Sir Kenneth Branagh has described how trips to the cinema in 1960s Belfast helped to unlock an imagination which has produced some of the world’s favourite films.
The acclaimed actor and director came ‘home’ earlier this week to accept the honour of Freeman of the City.
During his visit he spoke about his distinguished career and how it was shaped by his formative years in Belfast.
Sir Kenneth, who left the Province aged nine, grew up in the Tiger’s Bay area. His dad was a joiner and his mum worked in a chip shop.
The 57-year-old said growing up as part of a large extended family with a passion for storytelling shaped him to become “celebratory about language and stories”.
Of the honour bestowed on him on Tuesday, he said: “Connected to this great honour, I felt a tremendous sense of freedom while I was here. I felt physically free in the city.
“Although it was a big city it had a village feel that you could never get lost. I felt safe. It felt like everyone knew each other. It encouraged me to be imaginative and open.”
Having begun his professional acting career in Graham Reid’s acclaimed ‘Billy’ plays set in Belfast, Sir Kenneth revealed to the News Letter that the role of Billy had proved to be his first and last acting role as a character from Northern Ireland.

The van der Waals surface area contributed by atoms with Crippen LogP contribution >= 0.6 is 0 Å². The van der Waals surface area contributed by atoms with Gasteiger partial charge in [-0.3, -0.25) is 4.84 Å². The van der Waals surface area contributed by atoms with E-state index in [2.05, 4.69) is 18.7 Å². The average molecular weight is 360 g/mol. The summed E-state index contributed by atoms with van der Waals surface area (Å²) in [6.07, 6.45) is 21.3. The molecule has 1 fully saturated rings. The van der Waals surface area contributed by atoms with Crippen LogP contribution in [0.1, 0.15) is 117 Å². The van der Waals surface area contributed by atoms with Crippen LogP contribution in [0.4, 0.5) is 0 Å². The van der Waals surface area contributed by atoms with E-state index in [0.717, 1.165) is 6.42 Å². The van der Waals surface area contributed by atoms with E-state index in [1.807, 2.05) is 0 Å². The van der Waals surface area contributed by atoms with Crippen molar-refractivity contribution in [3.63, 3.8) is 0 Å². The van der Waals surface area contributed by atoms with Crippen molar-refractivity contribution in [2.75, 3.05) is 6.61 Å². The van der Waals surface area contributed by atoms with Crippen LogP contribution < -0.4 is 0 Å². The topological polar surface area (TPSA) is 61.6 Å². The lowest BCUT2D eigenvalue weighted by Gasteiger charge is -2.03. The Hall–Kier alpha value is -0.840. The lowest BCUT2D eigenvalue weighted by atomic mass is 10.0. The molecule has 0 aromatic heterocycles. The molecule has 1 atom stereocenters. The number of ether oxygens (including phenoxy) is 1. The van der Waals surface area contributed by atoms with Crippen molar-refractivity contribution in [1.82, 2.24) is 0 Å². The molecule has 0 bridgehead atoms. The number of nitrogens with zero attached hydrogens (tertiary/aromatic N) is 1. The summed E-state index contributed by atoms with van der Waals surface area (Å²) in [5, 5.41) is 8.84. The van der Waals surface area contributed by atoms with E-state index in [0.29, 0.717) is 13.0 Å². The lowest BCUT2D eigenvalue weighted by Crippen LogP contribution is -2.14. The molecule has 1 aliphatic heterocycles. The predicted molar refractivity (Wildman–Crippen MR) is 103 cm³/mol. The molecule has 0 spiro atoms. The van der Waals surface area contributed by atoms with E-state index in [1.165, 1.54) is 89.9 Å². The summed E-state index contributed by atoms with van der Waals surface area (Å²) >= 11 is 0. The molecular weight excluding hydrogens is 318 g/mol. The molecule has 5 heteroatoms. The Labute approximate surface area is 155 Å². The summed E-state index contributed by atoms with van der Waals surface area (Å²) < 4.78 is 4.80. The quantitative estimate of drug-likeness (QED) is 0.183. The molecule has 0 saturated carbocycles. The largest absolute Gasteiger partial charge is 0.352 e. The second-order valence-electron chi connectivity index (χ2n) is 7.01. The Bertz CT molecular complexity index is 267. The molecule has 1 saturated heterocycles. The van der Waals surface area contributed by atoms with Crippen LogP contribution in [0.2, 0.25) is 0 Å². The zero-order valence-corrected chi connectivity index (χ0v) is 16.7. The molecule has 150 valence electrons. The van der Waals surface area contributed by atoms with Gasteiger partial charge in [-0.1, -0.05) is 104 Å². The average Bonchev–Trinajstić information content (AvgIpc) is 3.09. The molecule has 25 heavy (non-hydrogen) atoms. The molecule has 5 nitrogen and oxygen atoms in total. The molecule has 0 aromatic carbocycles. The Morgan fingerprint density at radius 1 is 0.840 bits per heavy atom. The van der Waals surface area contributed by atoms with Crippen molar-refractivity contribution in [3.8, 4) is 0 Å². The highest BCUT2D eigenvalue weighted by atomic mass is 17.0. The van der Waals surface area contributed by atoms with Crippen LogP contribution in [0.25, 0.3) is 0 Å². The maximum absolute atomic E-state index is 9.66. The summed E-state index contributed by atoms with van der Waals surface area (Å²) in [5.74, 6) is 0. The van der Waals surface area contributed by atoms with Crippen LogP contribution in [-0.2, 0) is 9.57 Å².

He admitted he has struggled to find an Ulster-based story or character that can live up to the high standards set by Graham Reid’s Billy plays.
He said: “One of the things I was really struck by in doing [the Billy series of plays] was just how far it travelled.
“People liked the specific colour of it, the accents, the visuals [but] it was immaterial the fact it was set in Northern Ireland. This was about family situations and social problems.
“I was spoilt by what a fine piece of work that was by Graham and was honoured to work with the late, great Jimmy Ellis.
“Of course, being an Irish trilogy there were four plays,” he joked.
He said NI was proving to be a “strong example to the rest of the world” on how to set up the long-term infrastructure as a filming location.
He also commended those involved in film in the Province for their “grass roots” work educating children on the possible careers available.
At the City Hall press conference Lurgan College student Maja Ochojska, 17, a reporter with Into Film, asked Sir Kenneth how his childhood shaped his career in film.
He said: “We did things as a family and I remember great big wide screen experiences [in cinemas] here. As an artist you come back to the things that grabbed you as a child.
“What it did for me was allow me to discover that you can immerse yourself in a film. It was escapism in the best possible sense.
“It made me dream, made me imagine. For me, a film is about the unlocking of imagination.
“I feel as though the last three or four movies which I’ve made – big Hollywood movies in a sense of scale, tone, big actors and all the rest of it – are what I started watching here.”
On becoming a Freeman of the City he said: “It’s very humbling and incredibly amazing to follow in the footsteps of so many extraordinary people including some very fine artists and particularly last year the nurses of Belfast.”